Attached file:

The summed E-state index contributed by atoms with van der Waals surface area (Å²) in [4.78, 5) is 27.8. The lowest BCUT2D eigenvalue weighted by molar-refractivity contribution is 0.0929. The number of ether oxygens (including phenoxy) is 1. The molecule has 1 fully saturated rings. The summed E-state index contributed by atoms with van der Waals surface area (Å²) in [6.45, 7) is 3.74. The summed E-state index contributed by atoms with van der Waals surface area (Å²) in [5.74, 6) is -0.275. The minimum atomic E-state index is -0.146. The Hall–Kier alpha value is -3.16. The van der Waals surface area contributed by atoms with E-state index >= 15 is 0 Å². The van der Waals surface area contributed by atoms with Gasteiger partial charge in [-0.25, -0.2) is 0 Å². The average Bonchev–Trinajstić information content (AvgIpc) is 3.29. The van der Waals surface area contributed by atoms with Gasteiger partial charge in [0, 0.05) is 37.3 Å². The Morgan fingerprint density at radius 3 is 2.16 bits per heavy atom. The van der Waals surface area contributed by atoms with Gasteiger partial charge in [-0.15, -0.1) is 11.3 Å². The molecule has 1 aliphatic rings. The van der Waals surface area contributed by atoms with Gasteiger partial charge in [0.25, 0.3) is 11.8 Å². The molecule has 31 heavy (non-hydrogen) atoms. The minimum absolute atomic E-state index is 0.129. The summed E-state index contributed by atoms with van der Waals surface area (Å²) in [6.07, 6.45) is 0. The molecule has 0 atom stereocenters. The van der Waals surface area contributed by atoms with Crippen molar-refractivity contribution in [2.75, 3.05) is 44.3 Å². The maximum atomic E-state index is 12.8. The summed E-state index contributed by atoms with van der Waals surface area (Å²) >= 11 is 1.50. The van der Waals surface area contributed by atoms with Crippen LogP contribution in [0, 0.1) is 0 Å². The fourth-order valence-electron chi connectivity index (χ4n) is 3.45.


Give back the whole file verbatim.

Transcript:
The summed E-state index contributed by atoms with van der Waals surface area (Å²) in [4.78, 5) is 27.8. The lowest BCUT2D eigenvalue weighted by molar-refractivity contribution is 0.0929. The number of ether oxygens (including phenoxy) is 1. The molecule has 1 fully saturated rings. The summed E-state index contributed by atoms with van der Waals surface area (Å²) in [6.45, 7) is 3.74. The summed E-state index contributed by atoms with van der Waals surface area (Å²) in [5.74, 6) is -0.275. The minimum atomic E-state index is -0.146. The Hall–Kier alpha value is -3.16. The van der Waals surface area contributed by atoms with E-state index >= 15 is 0 Å². The van der Waals surface area contributed by atoms with Gasteiger partial charge in [-0.25, -0.2) is 0 Å². The average Bonchev–Trinajstić information content (AvgIpc) is 3.29. The van der Waals surface area contributed by atoms with Gasteiger partial charge in [0, 0.05) is 37.3 Å². The Morgan fingerprint density at radius 3 is 2.16 bits per heavy atom. The van der Waals surface area contributed by atoms with Gasteiger partial charge in [-0.15, -0.1) is 11.3 Å². The molecule has 1 aliphatic rings. The van der Waals surface area contributed by atoms with Gasteiger partial charge in [0.25, 0.3) is 11.8 Å². The molecule has 31 heavy (non-hydrogen) atoms. The minimum absolute atomic E-state index is 0.129. The summed E-state index contributed by atoms with van der Waals surface area (Å²) in [6.07, 6.45) is 0. The molecule has 0 atom stereocenters. The van der Waals surface area contributed by atoms with Crippen molar-refractivity contribution in [2.75, 3.05) is 44.3 Å². The maximum atomic E-state index is 12.8. The summed E-state index contributed by atoms with van der Waals surface area (Å²) >= 11 is 1.50. The van der Waals surface area contributed by atoms with Crippen LogP contribution in [0, 0.1) is 0 Å². The fourth-order valence-electron chi connectivity index (χ4n) is 3.45.